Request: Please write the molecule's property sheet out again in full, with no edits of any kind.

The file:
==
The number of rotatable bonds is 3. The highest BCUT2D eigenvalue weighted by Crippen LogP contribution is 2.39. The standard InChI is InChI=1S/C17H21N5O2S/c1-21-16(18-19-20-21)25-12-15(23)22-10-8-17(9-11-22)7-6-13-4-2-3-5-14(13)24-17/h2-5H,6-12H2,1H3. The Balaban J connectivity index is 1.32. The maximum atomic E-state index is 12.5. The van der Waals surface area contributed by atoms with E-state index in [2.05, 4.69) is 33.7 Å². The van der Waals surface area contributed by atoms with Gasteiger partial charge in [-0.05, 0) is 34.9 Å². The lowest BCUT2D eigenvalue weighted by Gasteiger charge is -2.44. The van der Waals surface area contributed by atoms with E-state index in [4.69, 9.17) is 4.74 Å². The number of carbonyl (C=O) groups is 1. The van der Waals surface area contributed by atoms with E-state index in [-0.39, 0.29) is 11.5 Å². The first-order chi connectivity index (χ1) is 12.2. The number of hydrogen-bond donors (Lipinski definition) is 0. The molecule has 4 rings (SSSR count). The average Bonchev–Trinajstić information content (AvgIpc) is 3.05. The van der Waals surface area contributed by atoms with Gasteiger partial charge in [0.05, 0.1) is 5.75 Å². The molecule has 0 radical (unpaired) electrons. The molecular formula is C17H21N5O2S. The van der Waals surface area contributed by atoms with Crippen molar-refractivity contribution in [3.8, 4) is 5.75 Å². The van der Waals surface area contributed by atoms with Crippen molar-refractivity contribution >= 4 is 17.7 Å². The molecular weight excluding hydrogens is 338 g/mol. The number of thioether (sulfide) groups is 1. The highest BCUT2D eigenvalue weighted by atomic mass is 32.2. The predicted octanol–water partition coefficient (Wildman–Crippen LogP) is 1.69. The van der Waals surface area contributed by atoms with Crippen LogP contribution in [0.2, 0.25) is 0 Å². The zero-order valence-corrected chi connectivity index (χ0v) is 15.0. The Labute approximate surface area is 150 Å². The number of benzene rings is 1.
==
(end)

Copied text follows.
The number of rotatable bonds is 3. The highest BCUT2D eigenvalue weighted by Crippen LogP contribution is 2.39. The standard InChI is InChI=1S/C17H21N5O2S/c1-21-16(18-19-20-21)25-12-15(23)22-10-8-17(9-11-22)7-6-13-4-2-3-5-14(13)24-17/h2-5H,6-12H2,1H3. The Balaban J connectivity index is 1.32. The maximum atomic E-state index is 12.5. The van der Waals surface area contributed by atoms with E-state index in [2.05, 4.69) is 33.7 Å². The van der Waals surface area contributed by atoms with Gasteiger partial charge in [-0.05, 0) is 34.9 Å². The lowest BCUT2D eigenvalue weighted by Gasteiger charge is -2.44. The van der Waals surface area contributed by atoms with E-state index in [4.69, 9.17) is 4.74 Å². The number of carbonyl (C=O) groups is 1. The van der Waals surface area contributed by atoms with E-state index in [-0.39, 0.29) is 11.5 Å². The first-order chi connectivity index (χ1) is 12.2. The number of hydrogen-bond donors (Lipinski definition) is 0. The molecule has 4 rings (SSSR count). The average Bonchev–Trinajstić information content (AvgIpc) is 3.05. The van der Waals surface area contributed by atoms with Gasteiger partial charge in [0.05, 0.1) is 5.75 Å². The molecule has 0 radical (unpaired) electrons. The molecular formula is C17H21N5O2S. The van der Waals surface area contributed by atoms with Crippen molar-refractivity contribution in [3.8, 4) is 5.75 Å². The van der Waals surface area contributed by atoms with Crippen molar-refractivity contribution >= 4 is 17.7 Å². The molecular weight excluding hydrogens is 338 g/mol. The number of thioether (sulfide) groups is 1. The highest BCUT2D eigenvalue weighted by atomic mass is 32.2. The predicted octanol–water partition coefficient (Wildman–Crippen LogP) is 1.69. The van der Waals surface area contributed by atoms with Crippen LogP contribution in [0.2, 0.25) is 0 Å². The zero-order valence-corrected chi connectivity index (χ0v) is 15.0. The Labute approximate surface area is 150 Å². The number of benzene rings is 1.